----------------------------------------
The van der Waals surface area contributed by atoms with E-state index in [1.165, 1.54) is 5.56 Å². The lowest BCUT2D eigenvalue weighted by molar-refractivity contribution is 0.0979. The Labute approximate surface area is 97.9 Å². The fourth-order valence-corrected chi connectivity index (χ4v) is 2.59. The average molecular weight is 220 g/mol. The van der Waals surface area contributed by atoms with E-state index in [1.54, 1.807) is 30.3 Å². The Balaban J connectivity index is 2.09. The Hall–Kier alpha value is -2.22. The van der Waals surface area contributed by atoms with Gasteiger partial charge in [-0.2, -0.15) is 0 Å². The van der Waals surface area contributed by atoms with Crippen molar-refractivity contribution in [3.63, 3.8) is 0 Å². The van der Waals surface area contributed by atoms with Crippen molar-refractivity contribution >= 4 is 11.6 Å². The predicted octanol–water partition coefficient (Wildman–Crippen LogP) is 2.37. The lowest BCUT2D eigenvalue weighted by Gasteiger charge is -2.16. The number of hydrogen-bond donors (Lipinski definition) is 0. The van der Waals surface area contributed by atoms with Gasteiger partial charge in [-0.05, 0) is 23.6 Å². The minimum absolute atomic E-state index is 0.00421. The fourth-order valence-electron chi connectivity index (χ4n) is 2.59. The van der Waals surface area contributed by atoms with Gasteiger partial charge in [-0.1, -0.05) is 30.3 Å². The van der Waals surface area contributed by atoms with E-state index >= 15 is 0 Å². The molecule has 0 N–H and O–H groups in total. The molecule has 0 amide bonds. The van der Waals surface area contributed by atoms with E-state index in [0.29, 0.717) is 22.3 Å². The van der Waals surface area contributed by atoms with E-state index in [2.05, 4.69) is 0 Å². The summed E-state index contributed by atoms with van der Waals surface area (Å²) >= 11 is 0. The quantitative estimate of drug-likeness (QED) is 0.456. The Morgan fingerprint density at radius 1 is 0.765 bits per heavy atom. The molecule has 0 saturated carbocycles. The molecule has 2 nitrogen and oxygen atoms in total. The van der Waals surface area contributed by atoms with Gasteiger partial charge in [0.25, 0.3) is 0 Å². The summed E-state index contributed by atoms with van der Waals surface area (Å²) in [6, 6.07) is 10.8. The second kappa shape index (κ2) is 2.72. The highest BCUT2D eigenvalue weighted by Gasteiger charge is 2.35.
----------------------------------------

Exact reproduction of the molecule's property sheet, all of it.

The van der Waals surface area contributed by atoms with E-state index in [1.165, 1.54) is 5.56 Å². The lowest BCUT2D eigenvalue weighted by molar-refractivity contribution is 0.0979. The Labute approximate surface area is 97.9 Å². The fourth-order valence-corrected chi connectivity index (χ4v) is 2.59. The average molecular weight is 220 g/mol. The van der Waals surface area contributed by atoms with E-state index in [1.54, 1.807) is 30.3 Å². The Balaban J connectivity index is 2.09. The Hall–Kier alpha value is -2.22. The van der Waals surface area contributed by atoms with Gasteiger partial charge in [-0.2, -0.15) is 0 Å². The van der Waals surface area contributed by atoms with Crippen molar-refractivity contribution in [3.63, 3.8) is 0 Å². The van der Waals surface area contributed by atoms with Crippen molar-refractivity contribution >= 4 is 11.6 Å². The predicted octanol–water partition coefficient (Wildman–Crippen LogP) is 2.37. The lowest BCUT2D eigenvalue weighted by Gasteiger charge is -2.16. The number of hydrogen-bond donors (Lipinski definition) is 0. The van der Waals surface area contributed by atoms with Gasteiger partial charge in [-0.05, 0) is 23.6 Å². The minimum absolute atomic E-state index is 0.00421. The fourth-order valence-electron chi connectivity index (χ4n) is 2.59. The van der Waals surface area contributed by atoms with Gasteiger partial charge in [-0.1, -0.05) is 30.3 Å². The van der Waals surface area contributed by atoms with E-state index >= 15 is 0 Å². The molecule has 0 N–H and O–H groups in total. The molecule has 0 amide bonds. The van der Waals surface area contributed by atoms with E-state index in [0.29, 0.717) is 22.3 Å². The van der Waals surface area contributed by atoms with E-state index in [2.05, 4.69) is 0 Å². The summed E-state index contributed by atoms with van der Waals surface area (Å²) >= 11 is 0. The quantitative estimate of drug-likeness (QED) is 0.456. The Morgan fingerprint density at radius 1 is 0.765 bits per heavy atom. The molecule has 0 saturated carbocycles. The molecule has 2 nitrogen and oxygen atoms in total. The van der Waals surface area contributed by atoms with Gasteiger partial charge in [0.25, 0.3) is 0 Å². The summed E-state index contributed by atoms with van der Waals surface area (Å²) in [6, 6.07) is 10.8. The second kappa shape index (κ2) is 2.72. The highest BCUT2D eigenvalue weighted by Gasteiger charge is 2.35.